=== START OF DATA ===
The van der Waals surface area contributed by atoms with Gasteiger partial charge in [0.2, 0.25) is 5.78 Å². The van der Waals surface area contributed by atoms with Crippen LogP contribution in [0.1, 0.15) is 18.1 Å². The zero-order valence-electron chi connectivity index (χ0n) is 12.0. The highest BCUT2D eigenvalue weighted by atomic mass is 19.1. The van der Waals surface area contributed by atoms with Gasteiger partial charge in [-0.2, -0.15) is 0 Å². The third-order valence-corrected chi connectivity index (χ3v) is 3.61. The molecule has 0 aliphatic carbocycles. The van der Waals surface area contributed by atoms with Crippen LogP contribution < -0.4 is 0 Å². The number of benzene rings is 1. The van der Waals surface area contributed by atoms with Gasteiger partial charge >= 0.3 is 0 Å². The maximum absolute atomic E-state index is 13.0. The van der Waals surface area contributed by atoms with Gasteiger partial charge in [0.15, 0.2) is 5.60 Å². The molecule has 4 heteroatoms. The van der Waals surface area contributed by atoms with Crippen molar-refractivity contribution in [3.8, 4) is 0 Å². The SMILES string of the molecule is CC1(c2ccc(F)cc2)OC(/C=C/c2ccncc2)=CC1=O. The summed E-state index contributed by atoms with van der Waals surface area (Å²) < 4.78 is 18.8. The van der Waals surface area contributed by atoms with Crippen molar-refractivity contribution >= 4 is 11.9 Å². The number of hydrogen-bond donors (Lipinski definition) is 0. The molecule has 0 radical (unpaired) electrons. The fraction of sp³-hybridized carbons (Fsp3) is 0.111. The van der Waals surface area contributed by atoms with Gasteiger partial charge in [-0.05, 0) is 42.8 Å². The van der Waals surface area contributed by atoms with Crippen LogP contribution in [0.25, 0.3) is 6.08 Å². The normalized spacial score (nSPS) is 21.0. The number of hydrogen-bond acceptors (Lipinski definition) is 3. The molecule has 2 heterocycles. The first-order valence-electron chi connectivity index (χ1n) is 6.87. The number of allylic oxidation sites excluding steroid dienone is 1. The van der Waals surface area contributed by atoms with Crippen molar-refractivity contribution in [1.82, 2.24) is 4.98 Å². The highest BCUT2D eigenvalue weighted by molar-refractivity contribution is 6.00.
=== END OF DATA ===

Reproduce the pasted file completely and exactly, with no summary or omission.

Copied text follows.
The van der Waals surface area contributed by atoms with Gasteiger partial charge in [0.2, 0.25) is 5.78 Å². The van der Waals surface area contributed by atoms with Crippen LogP contribution in [0.1, 0.15) is 18.1 Å². The zero-order valence-electron chi connectivity index (χ0n) is 12.0. The highest BCUT2D eigenvalue weighted by atomic mass is 19.1. The van der Waals surface area contributed by atoms with Gasteiger partial charge in [-0.2, -0.15) is 0 Å². The third-order valence-corrected chi connectivity index (χ3v) is 3.61. The molecule has 0 aliphatic carbocycles. The van der Waals surface area contributed by atoms with Crippen LogP contribution < -0.4 is 0 Å². The number of benzene rings is 1. The van der Waals surface area contributed by atoms with Gasteiger partial charge >= 0.3 is 0 Å². The maximum absolute atomic E-state index is 13.0. The van der Waals surface area contributed by atoms with Gasteiger partial charge in [0.15, 0.2) is 5.60 Å². The molecule has 4 heteroatoms. The van der Waals surface area contributed by atoms with Crippen molar-refractivity contribution in [3.8, 4) is 0 Å². The SMILES string of the molecule is CC1(c2ccc(F)cc2)OC(/C=C/c2ccncc2)=CC1=O. The summed E-state index contributed by atoms with van der Waals surface area (Å²) < 4.78 is 18.8. The van der Waals surface area contributed by atoms with Crippen molar-refractivity contribution >= 4 is 11.9 Å². The number of hydrogen-bond donors (Lipinski definition) is 0. The molecule has 0 radical (unpaired) electrons. The fraction of sp³-hybridized carbons (Fsp3) is 0.111. The van der Waals surface area contributed by atoms with Gasteiger partial charge in [-0.05, 0) is 42.8 Å². The van der Waals surface area contributed by atoms with Crippen LogP contribution in [0.25, 0.3) is 6.08 Å². The normalized spacial score (nSPS) is 21.0. The number of hydrogen-bond acceptors (Lipinski definition) is 3. The molecule has 2 heterocycles. The first-order valence-electron chi connectivity index (χ1n) is 6.87. The number of allylic oxidation sites excluding steroid dienone is 1. The van der Waals surface area contributed by atoms with Crippen molar-refractivity contribution in [1.82, 2.24) is 4.98 Å². The highest BCUT2D eigenvalue weighted by molar-refractivity contribution is 6.00.